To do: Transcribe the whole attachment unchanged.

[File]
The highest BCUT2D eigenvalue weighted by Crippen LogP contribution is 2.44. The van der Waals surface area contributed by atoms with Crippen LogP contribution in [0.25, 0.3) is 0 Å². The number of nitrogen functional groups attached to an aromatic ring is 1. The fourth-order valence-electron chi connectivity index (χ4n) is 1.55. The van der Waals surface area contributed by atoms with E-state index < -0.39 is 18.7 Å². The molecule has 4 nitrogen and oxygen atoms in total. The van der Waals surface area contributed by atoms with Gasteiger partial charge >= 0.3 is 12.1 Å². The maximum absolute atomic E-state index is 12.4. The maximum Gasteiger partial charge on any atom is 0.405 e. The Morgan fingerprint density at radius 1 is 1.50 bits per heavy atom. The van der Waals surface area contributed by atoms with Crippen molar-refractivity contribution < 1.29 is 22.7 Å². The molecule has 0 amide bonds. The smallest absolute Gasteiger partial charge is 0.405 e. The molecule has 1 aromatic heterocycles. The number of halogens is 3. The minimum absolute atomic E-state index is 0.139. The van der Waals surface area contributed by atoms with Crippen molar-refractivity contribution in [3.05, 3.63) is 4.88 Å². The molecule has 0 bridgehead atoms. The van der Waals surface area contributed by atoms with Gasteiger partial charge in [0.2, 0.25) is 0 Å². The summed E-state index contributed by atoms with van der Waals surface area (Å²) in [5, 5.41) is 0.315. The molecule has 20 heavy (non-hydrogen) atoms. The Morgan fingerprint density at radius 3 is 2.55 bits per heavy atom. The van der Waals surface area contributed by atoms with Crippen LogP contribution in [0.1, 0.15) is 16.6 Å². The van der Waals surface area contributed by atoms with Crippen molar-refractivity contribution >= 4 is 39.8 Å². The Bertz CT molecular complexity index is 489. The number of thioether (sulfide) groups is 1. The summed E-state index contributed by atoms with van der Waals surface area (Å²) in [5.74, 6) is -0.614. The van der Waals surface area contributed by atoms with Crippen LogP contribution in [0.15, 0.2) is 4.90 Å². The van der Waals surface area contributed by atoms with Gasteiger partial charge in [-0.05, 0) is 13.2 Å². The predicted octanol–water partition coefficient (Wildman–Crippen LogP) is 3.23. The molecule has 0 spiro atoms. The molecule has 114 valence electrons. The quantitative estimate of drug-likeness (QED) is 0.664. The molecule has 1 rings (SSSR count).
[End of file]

The highest BCUT2D eigenvalue weighted by Crippen LogP contribution is 2.44. The van der Waals surface area contributed by atoms with Crippen LogP contribution in [0.25, 0.3) is 0 Å². The number of nitrogen functional groups attached to an aromatic ring is 1. The fourth-order valence-electron chi connectivity index (χ4n) is 1.55. The van der Waals surface area contributed by atoms with E-state index < -0.39 is 18.7 Å². The molecule has 4 nitrogen and oxygen atoms in total. The van der Waals surface area contributed by atoms with Gasteiger partial charge >= 0.3 is 12.1 Å². The maximum absolute atomic E-state index is 12.4. The maximum Gasteiger partial charge on any atom is 0.405 e. The Morgan fingerprint density at radius 1 is 1.50 bits per heavy atom. The van der Waals surface area contributed by atoms with Crippen molar-refractivity contribution < 1.29 is 22.7 Å². The molecule has 0 amide bonds. The smallest absolute Gasteiger partial charge is 0.405 e. The molecule has 1 aromatic heterocycles. The number of halogens is 3. The minimum absolute atomic E-state index is 0.139. The van der Waals surface area contributed by atoms with Crippen molar-refractivity contribution in [3.05, 3.63) is 4.88 Å². The molecule has 0 bridgehead atoms. The van der Waals surface area contributed by atoms with Gasteiger partial charge in [0.2, 0.25) is 0 Å². The summed E-state index contributed by atoms with van der Waals surface area (Å²) in [5, 5.41) is 0.315. The molecule has 20 heavy (non-hydrogen) atoms. The Morgan fingerprint density at radius 3 is 2.55 bits per heavy atom. The van der Waals surface area contributed by atoms with Crippen LogP contribution in [0.1, 0.15) is 16.6 Å². The van der Waals surface area contributed by atoms with Crippen molar-refractivity contribution >= 4 is 39.8 Å². The Bertz CT molecular complexity index is 489. The number of thioether (sulfide) groups is 1. The summed E-state index contributed by atoms with van der Waals surface area (Å²) in [5.74, 6) is -0.614. The van der Waals surface area contributed by atoms with Crippen LogP contribution in [0.15, 0.2) is 4.90 Å². The van der Waals surface area contributed by atoms with Gasteiger partial charge in [-0.05, 0) is 13.2 Å². The predicted octanol–water partition coefficient (Wildman–Crippen LogP) is 3.23. The molecule has 0 spiro atoms. The molecule has 114 valence electrons. The quantitative estimate of drug-likeness (QED) is 0.664. The molecule has 1 rings (SSSR count).